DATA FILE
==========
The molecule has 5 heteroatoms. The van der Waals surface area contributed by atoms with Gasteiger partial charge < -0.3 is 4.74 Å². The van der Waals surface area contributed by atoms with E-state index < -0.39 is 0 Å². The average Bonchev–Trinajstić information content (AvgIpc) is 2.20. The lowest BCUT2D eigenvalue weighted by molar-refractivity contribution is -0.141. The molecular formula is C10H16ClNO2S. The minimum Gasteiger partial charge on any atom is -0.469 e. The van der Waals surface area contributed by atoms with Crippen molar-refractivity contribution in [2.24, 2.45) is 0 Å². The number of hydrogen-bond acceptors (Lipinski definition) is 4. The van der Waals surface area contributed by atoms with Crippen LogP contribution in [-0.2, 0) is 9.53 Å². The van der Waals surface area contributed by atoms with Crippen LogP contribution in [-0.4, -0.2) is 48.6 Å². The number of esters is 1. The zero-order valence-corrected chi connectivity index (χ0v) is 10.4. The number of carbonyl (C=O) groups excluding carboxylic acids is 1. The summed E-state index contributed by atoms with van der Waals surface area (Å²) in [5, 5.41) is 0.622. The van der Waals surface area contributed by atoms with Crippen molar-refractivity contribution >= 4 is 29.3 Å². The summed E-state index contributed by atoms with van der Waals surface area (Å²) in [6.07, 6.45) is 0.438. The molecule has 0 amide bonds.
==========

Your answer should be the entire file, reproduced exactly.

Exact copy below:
The molecule has 5 heteroatoms. The van der Waals surface area contributed by atoms with Gasteiger partial charge < -0.3 is 4.74 Å². The van der Waals surface area contributed by atoms with E-state index < -0.39 is 0 Å². The average Bonchev–Trinajstić information content (AvgIpc) is 2.20. The lowest BCUT2D eigenvalue weighted by molar-refractivity contribution is -0.141. The molecular formula is C10H16ClNO2S. The minimum Gasteiger partial charge on any atom is -0.469 e. The van der Waals surface area contributed by atoms with Crippen molar-refractivity contribution in [2.24, 2.45) is 0 Å². The number of hydrogen-bond acceptors (Lipinski definition) is 4. The van der Waals surface area contributed by atoms with Crippen LogP contribution in [-0.2, 0) is 9.53 Å². The van der Waals surface area contributed by atoms with Crippen LogP contribution in [-0.4, -0.2) is 48.6 Å². The number of esters is 1. The zero-order valence-corrected chi connectivity index (χ0v) is 10.4. The number of carbonyl (C=O) groups excluding carboxylic acids is 1. The summed E-state index contributed by atoms with van der Waals surface area (Å²) in [5, 5.41) is 0.622. The van der Waals surface area contributed by atoms with Crippen molar-refractivity contribution >= 4 is 29.3 Å². The summed E-state index contributed by atoms with van der Waals surface area (Å²) in [6.07, 6.45) is 0.438. The molecule has 0 amide bonds.